Puglia's Salento is famous for its beaches and vineyards, so Patù, in the center of the Cape of Leuca, is in an ideal position. The town has ancient roots dating back to the Messapic people, who founded the village in 924 BC when they escaped Vereto from Saracen invaders. It was named Pathos, Greek for "suffering". There is still a memorial to the Salento's eventual victory over the Saracens in the church of San Giovanni Battista.
The ancient origins of Patù can also be seen at the megalithic monument called Centopietre (100 stones), created from massive blocks of stone taken from Vereto in homage to General Geminiano who was sent on a peace mission to the Saracens and brutally killed. The monument was built as his tomb. The archeological site of Vereto, with its massive stone walls, should also be visited, not just for its historic importance but also for the sweeping views it affords. The charming chapel of the Madonna di Vereto is in a lovely country setting; the simple chapel has interesting fresco fragments and is built on the highest point corresponding to the ancient acropolis.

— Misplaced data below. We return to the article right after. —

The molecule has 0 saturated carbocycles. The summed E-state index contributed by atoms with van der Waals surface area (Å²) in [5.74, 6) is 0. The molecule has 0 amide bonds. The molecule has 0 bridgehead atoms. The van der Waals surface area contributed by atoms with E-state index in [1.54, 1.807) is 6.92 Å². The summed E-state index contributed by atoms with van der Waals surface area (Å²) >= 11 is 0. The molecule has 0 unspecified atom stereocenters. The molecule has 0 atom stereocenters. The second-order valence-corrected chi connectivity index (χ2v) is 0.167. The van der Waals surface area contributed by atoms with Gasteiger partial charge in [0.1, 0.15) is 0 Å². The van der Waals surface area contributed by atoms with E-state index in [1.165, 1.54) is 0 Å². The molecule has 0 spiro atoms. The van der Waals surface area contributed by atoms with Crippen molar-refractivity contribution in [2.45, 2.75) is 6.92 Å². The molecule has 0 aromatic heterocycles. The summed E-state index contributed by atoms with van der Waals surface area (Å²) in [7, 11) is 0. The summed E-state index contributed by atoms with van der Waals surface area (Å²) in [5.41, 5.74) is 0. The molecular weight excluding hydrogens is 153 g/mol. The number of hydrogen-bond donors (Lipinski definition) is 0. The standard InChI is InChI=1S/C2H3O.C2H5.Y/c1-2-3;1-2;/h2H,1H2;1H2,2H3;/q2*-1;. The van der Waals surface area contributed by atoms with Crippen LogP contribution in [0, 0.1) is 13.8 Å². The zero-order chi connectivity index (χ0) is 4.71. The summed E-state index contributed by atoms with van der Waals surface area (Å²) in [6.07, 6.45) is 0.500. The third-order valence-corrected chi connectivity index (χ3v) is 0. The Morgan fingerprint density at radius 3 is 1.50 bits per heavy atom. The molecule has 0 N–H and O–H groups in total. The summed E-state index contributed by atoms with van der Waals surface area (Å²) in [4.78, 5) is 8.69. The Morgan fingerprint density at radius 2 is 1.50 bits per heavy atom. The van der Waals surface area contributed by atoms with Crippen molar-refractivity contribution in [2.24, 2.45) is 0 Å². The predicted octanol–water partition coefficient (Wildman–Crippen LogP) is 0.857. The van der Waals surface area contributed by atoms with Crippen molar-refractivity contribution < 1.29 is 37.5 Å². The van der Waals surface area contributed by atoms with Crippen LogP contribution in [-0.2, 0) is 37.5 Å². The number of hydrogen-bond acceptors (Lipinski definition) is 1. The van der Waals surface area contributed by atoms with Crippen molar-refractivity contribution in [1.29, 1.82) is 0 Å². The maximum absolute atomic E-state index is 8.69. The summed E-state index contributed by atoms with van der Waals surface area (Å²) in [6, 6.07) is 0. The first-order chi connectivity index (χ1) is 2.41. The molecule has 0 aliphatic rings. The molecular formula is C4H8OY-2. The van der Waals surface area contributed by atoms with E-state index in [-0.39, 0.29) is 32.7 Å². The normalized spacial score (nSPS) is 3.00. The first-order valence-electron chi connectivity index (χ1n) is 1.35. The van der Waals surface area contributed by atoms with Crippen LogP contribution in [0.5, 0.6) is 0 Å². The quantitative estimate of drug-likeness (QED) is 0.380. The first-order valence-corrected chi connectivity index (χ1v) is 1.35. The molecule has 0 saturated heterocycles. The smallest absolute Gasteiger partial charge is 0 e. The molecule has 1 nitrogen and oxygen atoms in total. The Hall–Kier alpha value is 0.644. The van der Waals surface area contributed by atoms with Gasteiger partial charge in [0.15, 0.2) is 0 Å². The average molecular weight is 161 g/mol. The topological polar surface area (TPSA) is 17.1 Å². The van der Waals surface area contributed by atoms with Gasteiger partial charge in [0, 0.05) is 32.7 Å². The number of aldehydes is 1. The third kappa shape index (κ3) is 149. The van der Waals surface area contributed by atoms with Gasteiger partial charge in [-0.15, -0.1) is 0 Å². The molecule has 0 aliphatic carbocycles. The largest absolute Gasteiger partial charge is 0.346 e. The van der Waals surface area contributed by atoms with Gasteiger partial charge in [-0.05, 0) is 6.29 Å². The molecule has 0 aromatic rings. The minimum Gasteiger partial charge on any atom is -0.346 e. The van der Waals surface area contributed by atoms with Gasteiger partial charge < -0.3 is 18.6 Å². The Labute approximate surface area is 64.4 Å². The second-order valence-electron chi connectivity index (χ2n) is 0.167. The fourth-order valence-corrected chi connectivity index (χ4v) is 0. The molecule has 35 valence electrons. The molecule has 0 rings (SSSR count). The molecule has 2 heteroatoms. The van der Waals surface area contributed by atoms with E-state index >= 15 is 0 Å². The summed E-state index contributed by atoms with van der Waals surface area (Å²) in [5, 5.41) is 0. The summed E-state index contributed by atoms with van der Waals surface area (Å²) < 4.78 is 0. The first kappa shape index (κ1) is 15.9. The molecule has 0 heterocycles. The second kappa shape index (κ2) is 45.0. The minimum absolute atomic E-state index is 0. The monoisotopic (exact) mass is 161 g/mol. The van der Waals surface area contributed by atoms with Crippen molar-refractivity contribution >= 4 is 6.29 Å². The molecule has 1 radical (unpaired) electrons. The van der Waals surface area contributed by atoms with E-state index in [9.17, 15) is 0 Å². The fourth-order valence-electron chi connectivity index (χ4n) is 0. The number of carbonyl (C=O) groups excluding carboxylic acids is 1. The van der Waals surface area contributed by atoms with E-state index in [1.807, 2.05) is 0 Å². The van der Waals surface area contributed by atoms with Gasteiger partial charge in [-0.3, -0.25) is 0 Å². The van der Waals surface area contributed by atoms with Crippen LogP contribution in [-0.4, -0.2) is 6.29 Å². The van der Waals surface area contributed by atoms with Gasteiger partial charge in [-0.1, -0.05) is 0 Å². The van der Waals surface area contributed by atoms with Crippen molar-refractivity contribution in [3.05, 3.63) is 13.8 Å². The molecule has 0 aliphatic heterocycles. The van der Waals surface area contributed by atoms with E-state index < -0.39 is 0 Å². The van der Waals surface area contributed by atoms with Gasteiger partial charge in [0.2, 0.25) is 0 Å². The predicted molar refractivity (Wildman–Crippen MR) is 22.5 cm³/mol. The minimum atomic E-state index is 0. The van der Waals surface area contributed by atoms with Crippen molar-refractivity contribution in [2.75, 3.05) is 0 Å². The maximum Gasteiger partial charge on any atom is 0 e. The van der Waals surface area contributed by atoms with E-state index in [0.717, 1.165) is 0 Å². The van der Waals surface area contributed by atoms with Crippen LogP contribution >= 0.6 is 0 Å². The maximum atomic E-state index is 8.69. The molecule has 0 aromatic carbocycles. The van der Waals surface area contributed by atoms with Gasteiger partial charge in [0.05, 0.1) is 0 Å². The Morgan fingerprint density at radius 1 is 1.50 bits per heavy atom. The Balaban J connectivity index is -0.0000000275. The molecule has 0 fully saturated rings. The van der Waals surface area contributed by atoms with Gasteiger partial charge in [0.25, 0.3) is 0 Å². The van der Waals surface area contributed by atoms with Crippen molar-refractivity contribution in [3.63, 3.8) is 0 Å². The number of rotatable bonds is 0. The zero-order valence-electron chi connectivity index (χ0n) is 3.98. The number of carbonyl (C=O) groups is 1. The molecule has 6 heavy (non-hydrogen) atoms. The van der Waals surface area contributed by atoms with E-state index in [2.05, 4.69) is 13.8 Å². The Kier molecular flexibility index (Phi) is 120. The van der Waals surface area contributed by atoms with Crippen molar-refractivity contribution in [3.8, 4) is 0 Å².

In town, the Castello di Patù was built in the first part of the 1400s and was enclosed by walls and a moat. Today, part of the old moat has been turned into a garden. The Palazzo Romano on the piazza across from the main church of San Michele Arcangelo, was owned by the Romano family. Wander the narrow streets of the center and enjoy the atmosphere of honey-colored stone and white-washed buildings.
Patù is located in the Salento, in the middle of the tip of Puglia, the area known as the Capo di Leuca. Santa Maria di Leuca is right at the southern tip of Puglia. From here, it's a short drive to the beaches of Torre Vado, Leuca, and the Costa Otranto on the Adriatic Sea.
Explore nearby towns
Situated in southern Puglia near the tip and sitting between two seas, the town of Castrignano del Capo is actually an extensive territory that also takes in Santa Maria di Leuca, too.
Morciano is located on the Cape of Leuca, in the heel of Puglia.
A town of low buildings built on a "high" spot above the sea, Gagliano del Capo provided protection from coastal raids.
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